New nanotechnology research from N.C. State University has found a way to store precise amounts of material at the nanoscale – a capability that has the potential applications in drug delivery.
Researchers call their nanostructure a “nano volcano” because of its shape. The structures have precisely measured hollow cores, ideal for storing and delivering a drug. Chih-Hao Chang, an assistant professor of mechanical and aerospace engineering at N.C. State, says the size of the core would allow for controlling the quantity of drug stored in the structure. The size of the opening of the nano volcano could regulate the drug’s release. Just as important, the manufacturing process for these nano structures could apply to large-scale drug production.
“The materials used in this process are relatively inexpensive, and the process can be easily scaled up,” Chang said in a statement. “In addition, we can produce the nano volcanoes in a uniformly patterned array, which may also be useful for controlling drug delivery.”
The research appeared in a paper published online in ACS Nano.
The nano-volcanoes are created by placing spherical, transparent polymer nanoparticles directly onto the flat surface of a thin film. Researchers then shine ultraviolet light through the transparent sphere, which scatters the light and creates a pattern on the thin film.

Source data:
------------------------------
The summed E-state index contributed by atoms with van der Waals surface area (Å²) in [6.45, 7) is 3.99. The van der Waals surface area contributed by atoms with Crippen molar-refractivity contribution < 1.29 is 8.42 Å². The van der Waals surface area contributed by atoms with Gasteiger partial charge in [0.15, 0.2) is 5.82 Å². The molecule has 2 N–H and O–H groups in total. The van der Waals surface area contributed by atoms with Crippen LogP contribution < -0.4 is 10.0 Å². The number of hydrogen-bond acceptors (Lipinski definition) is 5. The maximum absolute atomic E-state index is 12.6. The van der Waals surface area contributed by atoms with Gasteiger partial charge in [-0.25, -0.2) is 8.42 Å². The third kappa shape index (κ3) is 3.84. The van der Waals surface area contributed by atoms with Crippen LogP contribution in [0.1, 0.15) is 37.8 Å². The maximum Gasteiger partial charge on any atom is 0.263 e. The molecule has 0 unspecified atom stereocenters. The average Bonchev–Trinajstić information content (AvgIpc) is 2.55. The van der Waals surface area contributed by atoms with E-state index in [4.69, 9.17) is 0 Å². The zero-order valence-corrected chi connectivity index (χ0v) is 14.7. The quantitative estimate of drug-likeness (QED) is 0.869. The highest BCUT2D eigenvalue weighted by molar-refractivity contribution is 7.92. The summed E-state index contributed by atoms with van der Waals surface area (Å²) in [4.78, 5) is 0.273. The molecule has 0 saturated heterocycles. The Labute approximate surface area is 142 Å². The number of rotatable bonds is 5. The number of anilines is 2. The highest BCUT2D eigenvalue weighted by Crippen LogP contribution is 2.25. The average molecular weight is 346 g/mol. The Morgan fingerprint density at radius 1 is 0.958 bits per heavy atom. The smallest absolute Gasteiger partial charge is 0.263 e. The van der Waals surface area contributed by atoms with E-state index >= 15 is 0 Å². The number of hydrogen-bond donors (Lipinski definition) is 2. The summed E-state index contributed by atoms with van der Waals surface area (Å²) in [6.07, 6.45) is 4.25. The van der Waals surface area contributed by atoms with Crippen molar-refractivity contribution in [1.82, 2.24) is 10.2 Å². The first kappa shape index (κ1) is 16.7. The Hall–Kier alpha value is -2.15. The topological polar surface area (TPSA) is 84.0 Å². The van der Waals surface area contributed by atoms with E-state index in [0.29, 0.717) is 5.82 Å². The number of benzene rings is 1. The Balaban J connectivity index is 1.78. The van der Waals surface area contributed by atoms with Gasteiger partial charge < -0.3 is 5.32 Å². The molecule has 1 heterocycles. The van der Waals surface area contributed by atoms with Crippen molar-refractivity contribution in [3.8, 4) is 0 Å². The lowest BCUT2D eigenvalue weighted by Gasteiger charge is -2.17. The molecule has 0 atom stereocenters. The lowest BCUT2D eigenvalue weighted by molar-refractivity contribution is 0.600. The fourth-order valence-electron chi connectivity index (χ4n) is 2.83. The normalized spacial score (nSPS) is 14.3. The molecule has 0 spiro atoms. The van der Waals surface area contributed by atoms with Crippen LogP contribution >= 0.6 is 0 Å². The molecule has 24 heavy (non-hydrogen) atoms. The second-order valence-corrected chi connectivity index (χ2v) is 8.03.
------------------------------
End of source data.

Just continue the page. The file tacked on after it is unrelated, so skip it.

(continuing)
The thin film, made of a photoreactive material, undergoes a chemical change in the places where it has been struck by the light. Submerging the thin film in a liquid solution washes away the parts of the film that were exposed to light. What remains is a structure shaped like a nanoscale volcano.
The researchers developed a highly accurate computer model that predicts the shape and dimensions of the nano-volcanoes based on the diameter of the nanoscale sphere and the wavelength of light.
Chang’s team is now working to improve its understanding of the release rate from the nano volcanoes, such as how quickly nanoparticles of different sizes will “escape” from nano-volcanoes with different-sized volcano openings.
“That’s essential information for drug-delivery applications,” Chang said.
The research was supported by a NASA Early Career Faculty Award and the National Science Foundation’s ASSIST Engineering Research Center at N.C. State.